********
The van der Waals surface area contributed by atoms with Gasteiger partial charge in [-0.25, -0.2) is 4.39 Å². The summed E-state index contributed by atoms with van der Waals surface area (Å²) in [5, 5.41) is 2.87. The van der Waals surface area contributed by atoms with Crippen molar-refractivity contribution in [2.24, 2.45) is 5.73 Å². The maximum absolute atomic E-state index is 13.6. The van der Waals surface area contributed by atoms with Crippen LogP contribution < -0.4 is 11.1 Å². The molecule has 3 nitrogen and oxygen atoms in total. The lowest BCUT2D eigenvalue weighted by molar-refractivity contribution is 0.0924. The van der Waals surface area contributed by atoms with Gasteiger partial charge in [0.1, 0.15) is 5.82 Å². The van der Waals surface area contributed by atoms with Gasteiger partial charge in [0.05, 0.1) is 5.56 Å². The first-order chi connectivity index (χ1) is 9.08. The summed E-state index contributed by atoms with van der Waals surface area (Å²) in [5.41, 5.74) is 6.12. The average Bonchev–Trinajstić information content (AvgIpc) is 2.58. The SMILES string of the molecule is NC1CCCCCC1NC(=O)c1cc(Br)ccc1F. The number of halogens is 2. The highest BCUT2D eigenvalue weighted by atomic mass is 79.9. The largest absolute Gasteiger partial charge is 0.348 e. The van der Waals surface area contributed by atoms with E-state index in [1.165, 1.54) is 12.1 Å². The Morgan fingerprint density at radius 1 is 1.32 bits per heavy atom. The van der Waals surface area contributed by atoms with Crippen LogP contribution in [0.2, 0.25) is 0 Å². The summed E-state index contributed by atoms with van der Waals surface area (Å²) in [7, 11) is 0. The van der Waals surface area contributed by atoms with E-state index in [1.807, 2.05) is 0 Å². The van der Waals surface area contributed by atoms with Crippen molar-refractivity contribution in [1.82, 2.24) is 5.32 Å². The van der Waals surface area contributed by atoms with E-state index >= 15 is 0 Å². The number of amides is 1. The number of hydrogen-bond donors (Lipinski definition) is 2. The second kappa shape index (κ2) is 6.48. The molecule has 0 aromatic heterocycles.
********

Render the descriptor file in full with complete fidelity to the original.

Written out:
The van der Waals surface area contributed by atoms with Gasteiger partial charge in [-0.25, -0.2) is 4.39 Å². The summed E-state index contributed by atoms with van der Waals surface area (Å²) in [5, 5.41) is 2.87. The van der Waals surface area contributed by atoms with Crippen molar-refractivity contribution in [2.24, 2.45) is 5.73 Å². The maximum absolute atomic E-state index is 13.6. The van der Waals surface area contributed by atoms with Crippen LogP contribution < -0.4 is 11.1 Å². The molecule has 3 nitrogen and oxygen atoms in total. The lowest BCUT2D eigenvalue weighted by molar-refractivity contribution is 0.0924. The van der Waals surface area contributed by atoms with Gasteiger partial charge in [0.1, 0.15) is 5.82 Å². The van der Waals surface area contributed by atoms with Gasteiger partial charge in [0.05, 0.1) is 5.56 Å². The first-order chi connectivity index (χ1) is 9.08. The summed E-state index contributed by atoms with van der Waals surface area (Å²) in [5.41, 5.74) is 6.12. The average Bonchev–Trinajstić information content (AvgIpc) is 2.58. The SMILES string of the molecule is NC1CCCCCC1NC(=O)c1cc(Br)ccc1F. The number of halogens is 2. The highest BCUT2D eigenvalue weighted by atomic mass is 79.9. The largest absolute Gasteiger partial charge is 0.348 e. The van der Waals surface area contributed by atoms with E-state index in [1.165, 1.54) is 12.1 Å². The Morgan fingerprint density at radius 1 is 1.32 bits per heavy atom. The van der Waals surface area contributed by atoms with Crippen LogP contribution in [0.2, 0.25) is 0 Å². The summed E-state index contributed by atoms with van der Waals surface area (Å²) in [7, 11) is 0. The van der Waals surface area contributed by atoms with E-state index in [1.807, 2.05) is 0 Å². The van der Waals surface area contributed by atoms with Crippen molar-refractivity contribution in [1.82, 2.24) is 5.32 Å². The van der Waals surface area contributed by atoms with E-state index >= 15 is 0 Å². The number of amides is 1. The number of hydrogen-bond donors (Lipinski definition) is 2. The second kappa shape index (κ2) is 6.48. The molecule has 0 aromatic heterocycles.